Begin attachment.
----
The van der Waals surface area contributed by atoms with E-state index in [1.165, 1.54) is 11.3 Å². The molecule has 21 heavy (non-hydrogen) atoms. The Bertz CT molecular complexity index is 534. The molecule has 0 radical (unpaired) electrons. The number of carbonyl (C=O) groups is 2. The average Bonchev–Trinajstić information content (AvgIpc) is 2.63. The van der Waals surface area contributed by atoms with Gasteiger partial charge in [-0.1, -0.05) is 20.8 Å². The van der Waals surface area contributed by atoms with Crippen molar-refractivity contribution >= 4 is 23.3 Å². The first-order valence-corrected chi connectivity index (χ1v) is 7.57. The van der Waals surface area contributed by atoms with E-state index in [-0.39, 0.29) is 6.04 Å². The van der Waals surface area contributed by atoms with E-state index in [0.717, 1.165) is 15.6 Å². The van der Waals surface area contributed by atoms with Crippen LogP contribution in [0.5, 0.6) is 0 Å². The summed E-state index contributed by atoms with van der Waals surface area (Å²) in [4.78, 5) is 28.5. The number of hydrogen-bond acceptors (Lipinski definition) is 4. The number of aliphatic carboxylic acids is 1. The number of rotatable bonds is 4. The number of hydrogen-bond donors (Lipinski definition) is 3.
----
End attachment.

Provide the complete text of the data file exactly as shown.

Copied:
The van der Waals surface area contributed by atoms with E-state index in [1.165, 1.54) is 11.3 Å². The molecule has 21 heavy (non-hydrogen) atoms. The Bertz CT molecular complexity index is 534. The molecule has 0 radical (unpaired) electrons. The number of carbonyl (C=O) groups is 2. The average Bonchev–Trinajstić information content (AvgIpc) is 2.63. The van der Waals surface area contributed by atoms with Gasteiger partial charge in [-0.1, -0.05) is 20.8 Å². The van der Waals surface area contributed by atoms with Crippen molar-refractivity contribution >= 4 is 23.3 Å². The first-order valence-corrected chi connectivity index (χ1v) is 7.57. The van der Waals surface area contributed by atoms with E-state index in [-0.39, 0.29) is 6.04 Å². The van der Waals surface area contributed by atoms with E-state index in [0.717, 1.165) is 15.6 Å². The van der Waals surface area contributed by atoms with Crippen LogP contribution in [0.5, 0.6) is 0 Å². The summed E-state index contributed by atoms with van der Waals surface area (Å²) in [4.78, 5) is 28.5. The number of hydrogen-bond acceptors (Lipinski definition) is 4. The number of aliphatic carboxylic acids is 1. The number of rotatable bonds is 4. The number of hydrogen-bond donors (Lipinski definition) is 3.